Writer Ellie Chivers Takes a Look at the Global Shift in Animal Welfare Policies.
Photo by Christopher Burns
In 2015, New Zealand set the standard for animal rights globally. The passing of their Animal Welfare Amendment Bill was cause for celebration amongst activists everywhere, as the momentous move finally recognised the sentience of all animals, as opposed to only chimpanzees, orangutans and dolphins.
The bill also banned animal testing and research in the country, as well as giving clearer guidelines on how to prosecute animal cruelty. It truly was a breakthrough. But, 5 years on from that ground-breaking bill, we take a look at sentient recognition globally.
Animal sentience is still not wholly recognised in North America as they are still considered “objects” by law. While there have been backtracks this decade for animal rights in North America since NZ’s Welfare Amendment Bill passed, there have been changes for the better elsewhere in the fight for animal rights.
For example, SeaWorld announced the ending of it’s orca shows and breeding programmes, following backlash from the ‘Blackfish’ documentary, which showcased the mistreatment of the killer whales kept there.
This year, California became the first state to ban the sale and manufacturing of new fur items, while cat declawing has also been banned in New York state.
According to an article in the House of Commons library, published in July this year, “the sentience of animals will continue to be recognised and protections strengthened when we leave the EU.”
The Animal Welfare (Sentencing) Bill, published in June, also increases the maximum sentence for those prosecuted for animal cruelty. Additionally, in 2018, Brussel’s parliament voted to recognise animals as “living being[s] endowed with sensitivity, interests of its own and dignity, that benefits from special protection.” Also in this year, Slovakia redefined animals as living beings.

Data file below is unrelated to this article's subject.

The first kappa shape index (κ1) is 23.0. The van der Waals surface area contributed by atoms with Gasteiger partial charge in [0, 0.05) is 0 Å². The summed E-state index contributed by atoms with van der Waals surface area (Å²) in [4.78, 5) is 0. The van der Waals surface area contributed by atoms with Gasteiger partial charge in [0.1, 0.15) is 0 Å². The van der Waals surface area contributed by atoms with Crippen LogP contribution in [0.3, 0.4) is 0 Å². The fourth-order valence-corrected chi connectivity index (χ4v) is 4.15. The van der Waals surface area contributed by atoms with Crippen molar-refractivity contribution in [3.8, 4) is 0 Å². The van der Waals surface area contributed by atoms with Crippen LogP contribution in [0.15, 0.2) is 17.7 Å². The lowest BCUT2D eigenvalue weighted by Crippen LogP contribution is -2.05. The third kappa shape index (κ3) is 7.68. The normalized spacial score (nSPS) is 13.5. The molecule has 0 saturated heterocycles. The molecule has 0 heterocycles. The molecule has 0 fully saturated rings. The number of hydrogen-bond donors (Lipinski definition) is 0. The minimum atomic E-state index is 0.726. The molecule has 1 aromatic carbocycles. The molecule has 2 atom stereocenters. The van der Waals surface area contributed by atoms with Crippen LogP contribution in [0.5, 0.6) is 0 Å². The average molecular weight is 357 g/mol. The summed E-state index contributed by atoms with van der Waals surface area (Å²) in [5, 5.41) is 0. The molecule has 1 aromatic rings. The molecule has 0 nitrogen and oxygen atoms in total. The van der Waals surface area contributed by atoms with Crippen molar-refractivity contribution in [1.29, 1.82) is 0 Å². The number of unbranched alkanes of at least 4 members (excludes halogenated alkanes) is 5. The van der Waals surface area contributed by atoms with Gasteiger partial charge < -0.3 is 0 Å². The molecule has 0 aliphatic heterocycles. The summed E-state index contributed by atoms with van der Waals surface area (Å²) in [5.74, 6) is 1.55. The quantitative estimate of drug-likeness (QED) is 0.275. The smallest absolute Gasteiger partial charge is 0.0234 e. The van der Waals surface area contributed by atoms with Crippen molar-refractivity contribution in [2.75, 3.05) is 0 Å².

Elsewhere in Europe, Pope Francis stated that animal testing should only be an option when “it remains within reasonable limits [and] contributes to caring for or saving human lives.” Meanwhile, this year Switzerland’s proposal to ban factory farming was met with 100,000 signatures, which enforced a nationwide ballot.
In China, there is no outright legislation the recognises animal sentience, but various articles and bills outline humane treatment of animals and promote practices that minimise their suffering. That being said, cosmetics that are sold in China are still required to be tested on animals before being sold to the public. Similarly, Japan does not recognise sentience, but acknowledges suffering.
Further developments have been made elsewhere in the continent; in 2017, one of Thailand’s biggest meat producers promising to phase out gestation and farrowing crates by 2027, improving the welfare of 250,000 pigs. Even before NZ’s bill, India became the first Asian country to ban animal testing, announcing the scrap plans in 2014.
In the case of South America, the suffering of animals is largely recognised, while the sentience of animals is noted in Chile. In Chile, animal cruelty can be punished by a maximum of a 3-year jail sentence. No significant animal rights movements have taken place between NZ’s bill to now here, however.
Sadly, in Africa, countries either only recognise animal suffering, or do not recognise suffering or sentience at all. Only in Tanzania is there a difference, with the mental health of animals being acknowledged. Here, suffering is recognised and there are laws against animal cruelty, though they have not been enforced since the NZ bill.
Some landmark changes have been made since New Zealand’s historic bill set the precedent for animal welfare, with Europe leading the way in making changes for the better in regard to animal sentience since.
It is clear that momentum is building for global reform and lets hope more countries will follow in the years to come.
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